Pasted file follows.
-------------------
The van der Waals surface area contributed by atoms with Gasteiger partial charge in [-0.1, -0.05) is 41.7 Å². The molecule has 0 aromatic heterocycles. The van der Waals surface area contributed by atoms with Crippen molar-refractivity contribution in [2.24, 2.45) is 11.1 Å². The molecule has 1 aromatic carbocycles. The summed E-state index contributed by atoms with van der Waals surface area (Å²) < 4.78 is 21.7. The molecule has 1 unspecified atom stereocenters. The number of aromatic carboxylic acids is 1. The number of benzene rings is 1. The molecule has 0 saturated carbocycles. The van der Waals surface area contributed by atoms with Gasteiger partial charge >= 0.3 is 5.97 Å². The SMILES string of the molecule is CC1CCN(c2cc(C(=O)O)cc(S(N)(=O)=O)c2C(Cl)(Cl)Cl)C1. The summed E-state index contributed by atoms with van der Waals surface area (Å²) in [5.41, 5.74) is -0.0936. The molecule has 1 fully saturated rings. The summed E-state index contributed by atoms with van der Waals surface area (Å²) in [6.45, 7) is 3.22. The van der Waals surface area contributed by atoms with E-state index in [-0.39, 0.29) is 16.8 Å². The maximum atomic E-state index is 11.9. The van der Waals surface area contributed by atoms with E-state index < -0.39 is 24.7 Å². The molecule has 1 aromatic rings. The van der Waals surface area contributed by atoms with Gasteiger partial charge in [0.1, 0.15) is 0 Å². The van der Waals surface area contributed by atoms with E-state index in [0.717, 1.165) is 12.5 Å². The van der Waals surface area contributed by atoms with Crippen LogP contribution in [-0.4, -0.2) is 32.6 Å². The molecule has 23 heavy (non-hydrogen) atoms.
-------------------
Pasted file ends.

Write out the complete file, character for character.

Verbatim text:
The van der Waals surface area contributed by atoms with Gasteiger partial charge in [-0.1, -0.05) is 41.7 Å². The molecule has 0 aromatic heterocycles. The van der Waals surface area contributed by atoms with Crippen molar-refractivity contribution in [2.24, 2.45) is 11.1 Å². The molecule has 1 aromatic carbocycles. The summed E-state index contributed by atoms with van der Waals surface area (Å²) < 4.78 is 21.7. The molecule has 1 unspecified atom stereocenters. The number of aromatic carboxylic acids is 1. The number of benzene rings is 1. The molecule has 0 saturated carbocycles. The van der Waals surface area contributed by atoms with Gasteiger partial charge >= 0.3 is 5.97 Å². The SMILES string of the molecule is CC1CCN(c2cc(C(=O)O)cc(S(N)(=O)=O)c2C(Cl)(Cl)Cl)C1. The summed E-state index contributed by atoms with van der Waals surface area (Å²) in [5.41, 5.74) is -0.0936. The molecule has 1 fully saturated rings. The summed E-state index contributed by atoms with van der Waals surface area (Å²) in [6.45, 7) is 3.22. The van der Waals surface area contributed by atoms with E-state index in [-0.39, 0.29) is 16.8 Å². The maximum atomic E-state index is 11.9. The van der Waals surface area contributed by atoms with E-state index < -0.39 is 24.7 Å². The molecule has 1 aromatic rings. The van der Waals surface area contributed by atoms with Gasteiger partial charge in [0.1, 0.15) is 0 Å². The van der Waals surface area contributed by atoms with E-state index in [0.717, 1.165) is 12.5 Å². The van der Waals surface area contributed by atoms with Crippen LogP contribution in [-0.4, -0.2) is 32.6 Å². The molecule has 23 heavy (non-hydrogen) atoms.